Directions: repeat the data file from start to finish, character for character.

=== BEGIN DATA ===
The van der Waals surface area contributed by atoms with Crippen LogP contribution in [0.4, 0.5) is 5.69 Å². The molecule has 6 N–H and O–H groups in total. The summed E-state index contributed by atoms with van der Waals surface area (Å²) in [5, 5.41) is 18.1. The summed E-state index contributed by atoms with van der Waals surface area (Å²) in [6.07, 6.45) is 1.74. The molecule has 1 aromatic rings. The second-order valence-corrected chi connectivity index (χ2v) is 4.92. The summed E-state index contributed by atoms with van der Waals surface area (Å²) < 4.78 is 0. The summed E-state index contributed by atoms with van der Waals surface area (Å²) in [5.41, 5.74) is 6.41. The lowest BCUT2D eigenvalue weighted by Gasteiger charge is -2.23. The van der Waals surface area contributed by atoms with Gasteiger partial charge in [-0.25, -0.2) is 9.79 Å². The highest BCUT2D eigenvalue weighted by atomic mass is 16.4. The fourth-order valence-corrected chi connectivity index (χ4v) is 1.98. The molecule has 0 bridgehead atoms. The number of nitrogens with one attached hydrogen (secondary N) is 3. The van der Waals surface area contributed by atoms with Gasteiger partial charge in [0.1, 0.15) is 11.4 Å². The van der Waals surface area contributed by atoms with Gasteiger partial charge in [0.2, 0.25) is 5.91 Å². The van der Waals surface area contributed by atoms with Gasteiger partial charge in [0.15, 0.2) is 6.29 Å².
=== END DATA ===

The van der Waals surface area contributed by atoms with Crippen LogP contribution in [0.4, 0.5) is 5.69 Å². The molecule has 6 N–H and O–H groups in total. The summed E-state index contributed by atoms with van der Waals surface area (Å²) in [5, 5.41) is 18.1. The summed E-state index contributed by atoms with van der Waals surface area (Å²) in [6.07, 6.45) is 1.74. The molecule has 1 aromatic rings. The second-order valence-corrected chi connectivity index (χ2v) is 4.92. The summed E-state index contributed by atoms with van der Waals surface area (Å²) < 4.78 is 0. The summed E-state index contributed by atoms with van der Waals surface area (Å²) in [5.41, 5.74) is 6.41. The lowest BCUT2D eigenvalue weighted by Gasteiger charge is -2.23. The van der Waals surface area contributed by atoms with Gasteiger partial charge in [-0.25, -0.2) is 9.79 Å². The highest BCUT2D eigenvalue weighted by atomic mass is 16.4. The fourth-order valence-corrected chi connectivity index (χ4v) is 1.98. The molecule has 0 bridgehead atoms. The number of nitrogens with one attached hydrogen (secondary N) is 3. The van der Waals surface area contributed by atoms with Gasteiger partial charge in [0.1, 0.15) is 11.4 Å². The van der Waals surface area contributed by atoms with Gasteiger partial charge in [0.2, 0.25) is 5.91 Å². The van der Waals surface area contributed by atoms with Gasteiger partial charge in [0.15, 0.2) is 6.29 Å².